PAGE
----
# Mathematical markup languages

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A **mathematical markup language** is a computer notation for representing mathematical formulae, based on mathematical notation. Specialized markup languages are necessary because computers normally deal with linear text and more limited character sets (although increasing support for Unicode is obsoleting very simple uses). A formally standardized syntax also allows a computer to interpret otherwise ambiguous content, for rendering or even evaluating. For computer-interpretable syntaxes, the most popular are TeX/LaTeX and MathML.

## Contents |

## Notations for human input

Popular languages for input by humans and interpretation by computers include TeX^{[1]}/LaTeX^{[2]} and Eqn^{[3]}.

Computer algebra systems such as Macsyma, Mathematica, Maple, and MATLAB each have their own syntax.

When the purpose is informal communication with other humans, syntax is often ad hoc, sometimes called "ASCII math notation". Academics sometimes use syntax based on TeX due to familiarity with it from writing papers. Those used to programming languages may also use shorthands like "!" for <math>\neg</math>. Web pages may also use a limited amount of HTML to mark up a small subset, for example superscripting.^{[4]} Ad-hoc syntax requires context to interpret ambiguous syntax, for example ">=" could be "implies" or "greater than or equal to", and "dx/dy" is likely to denote a derivative, but strictly speaking could also mean a finite quantity *dx* divided by *dy*.

### Examples

TeX | eqn | ad-hoc ASCII | ad-hoc Unicode | formula |
---|---|---|---|---|

$a^2$ | a sup 2 | a^2 | a² | <math>a^2</math> |

$\sum_{k=1}^N k^2$ | sum from { k = 1 } to N { k sup 2 } | sum_{k=1}^N k^2 | Σ_{k=1}^N k² | <math>\sum_{k=1}^N k^2</math> |

$\neg a > 2 \Rightarrow a \le 2$ | !(a > 2) => a <= 2 | ¬ a > 2 ⇒ a ≤ 2 | <math>\neg a > 2 \Rightarrow a \le 2</math> |

## Markup languages for computer interchange

Markup languages optimized for computer-to-computer communication include MathML^{[5]}, OpenMath, and OMDoc. These are designed for verbosity and to minimize ambiguity. However, the verbosity makes them clumsier for humans to type directly.^{[5]}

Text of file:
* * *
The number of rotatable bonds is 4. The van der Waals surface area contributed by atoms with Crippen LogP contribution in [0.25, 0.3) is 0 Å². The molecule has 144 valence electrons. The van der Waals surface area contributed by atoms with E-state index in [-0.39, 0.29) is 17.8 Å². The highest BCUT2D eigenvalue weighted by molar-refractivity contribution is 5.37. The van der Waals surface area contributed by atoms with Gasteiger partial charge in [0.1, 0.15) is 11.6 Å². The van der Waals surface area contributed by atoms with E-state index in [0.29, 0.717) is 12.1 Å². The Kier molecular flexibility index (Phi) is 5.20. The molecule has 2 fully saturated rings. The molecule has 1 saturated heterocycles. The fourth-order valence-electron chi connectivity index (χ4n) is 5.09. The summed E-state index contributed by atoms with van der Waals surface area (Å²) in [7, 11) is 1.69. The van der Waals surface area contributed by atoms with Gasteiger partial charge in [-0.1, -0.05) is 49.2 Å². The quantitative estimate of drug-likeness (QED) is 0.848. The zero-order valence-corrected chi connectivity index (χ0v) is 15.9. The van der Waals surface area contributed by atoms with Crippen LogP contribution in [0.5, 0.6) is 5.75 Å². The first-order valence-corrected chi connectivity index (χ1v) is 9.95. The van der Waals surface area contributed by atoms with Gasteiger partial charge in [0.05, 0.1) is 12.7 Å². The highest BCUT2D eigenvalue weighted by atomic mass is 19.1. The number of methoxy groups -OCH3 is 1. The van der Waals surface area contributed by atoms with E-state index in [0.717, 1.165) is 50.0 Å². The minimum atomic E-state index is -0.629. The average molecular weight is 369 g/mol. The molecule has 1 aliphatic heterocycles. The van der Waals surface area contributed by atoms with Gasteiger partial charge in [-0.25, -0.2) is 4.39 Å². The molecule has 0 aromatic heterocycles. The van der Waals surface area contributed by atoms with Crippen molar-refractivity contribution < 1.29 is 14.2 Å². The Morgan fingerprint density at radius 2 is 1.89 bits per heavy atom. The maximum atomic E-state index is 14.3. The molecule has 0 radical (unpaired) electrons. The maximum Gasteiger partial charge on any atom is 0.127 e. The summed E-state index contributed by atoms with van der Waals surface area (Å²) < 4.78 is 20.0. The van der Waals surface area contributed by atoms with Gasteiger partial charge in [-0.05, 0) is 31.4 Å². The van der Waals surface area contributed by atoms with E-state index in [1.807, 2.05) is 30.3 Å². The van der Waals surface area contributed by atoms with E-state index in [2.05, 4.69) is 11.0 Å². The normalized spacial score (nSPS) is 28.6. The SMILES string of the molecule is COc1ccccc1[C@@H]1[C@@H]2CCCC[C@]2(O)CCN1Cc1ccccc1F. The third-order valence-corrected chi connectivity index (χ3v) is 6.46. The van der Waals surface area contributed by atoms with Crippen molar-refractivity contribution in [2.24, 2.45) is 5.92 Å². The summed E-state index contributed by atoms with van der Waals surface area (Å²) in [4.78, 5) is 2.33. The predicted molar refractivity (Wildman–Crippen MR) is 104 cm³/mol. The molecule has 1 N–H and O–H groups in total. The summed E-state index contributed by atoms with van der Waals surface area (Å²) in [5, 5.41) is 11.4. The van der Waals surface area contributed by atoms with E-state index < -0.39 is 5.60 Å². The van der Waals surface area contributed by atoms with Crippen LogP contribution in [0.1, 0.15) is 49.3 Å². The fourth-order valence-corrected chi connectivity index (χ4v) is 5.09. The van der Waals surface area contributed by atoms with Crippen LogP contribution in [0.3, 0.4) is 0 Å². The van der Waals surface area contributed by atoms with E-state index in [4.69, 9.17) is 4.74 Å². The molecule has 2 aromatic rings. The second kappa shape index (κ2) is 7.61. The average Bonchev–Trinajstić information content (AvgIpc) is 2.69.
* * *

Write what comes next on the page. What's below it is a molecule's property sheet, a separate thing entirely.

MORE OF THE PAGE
## Conversion

Many input, rendering, and conversion tools exist.

Microsoft Word includes Equation Editor, a limited version of MathType. These allow entering formulae using a graphical user interface, and converting to standard markup languages such as MathML.
SciWriter is another GUI that can generate MathML and LaTeX.^{[6]}

ASCIIMathML, a JavaScript program, can convert ad-hoc ASCII notation to MathML.^{[7]}

## References

- ↑ Donald E. Knuth.
*The TeXbook*(Computers and Typesetting, Volume A). Reading, Massachusetts: Addison-Wesley, 1984. ISBN 0-201-13448-9. - ↑ Lamport.
*LaTeX: A document preparation system, 2nd edition User's guide and reference manual*. ISBN. http://www.latex-project.org/guides/books.html. - ↑ Brian W. Kernighan and Lorinda L. Cherry.
*A System for Typesetting Mathematics*, Communications of the ACM**18**(1975), 151–157. - ↑ Drexel University (2007). "Math Typesetting for the Internet". http://mathforum.org/typesetting/index.html. Retrieved 2007-04-16.
- ↑
^{5.0}^{5.1}Buswell, Steven; Devitt, Stan; Diaz, Angel; et al. (7 July 1999). "Mathematical Markup Language (MathML) 1.01 Specification (Abstract)". http://www.w3.org/TR/REC-MathML/#abstract. Retrieved 2007-04-13. "While MathML is human-readable it is anticipated that, in all but the simplest cases, authors will use equation editors, conversion programs, and other specialized software tools to generate MathML." - ↑ "SciWriter". http://www.soft4science.com/products/sciwriter/index.html. Retrieved 2007-04-13.
- ↑ Peter Jipsen (August 2005). "ASCIIMathML". http://www1.chapman.edu/~jipsen/mathml/asciimath.html. Retrieved 2007-04-13.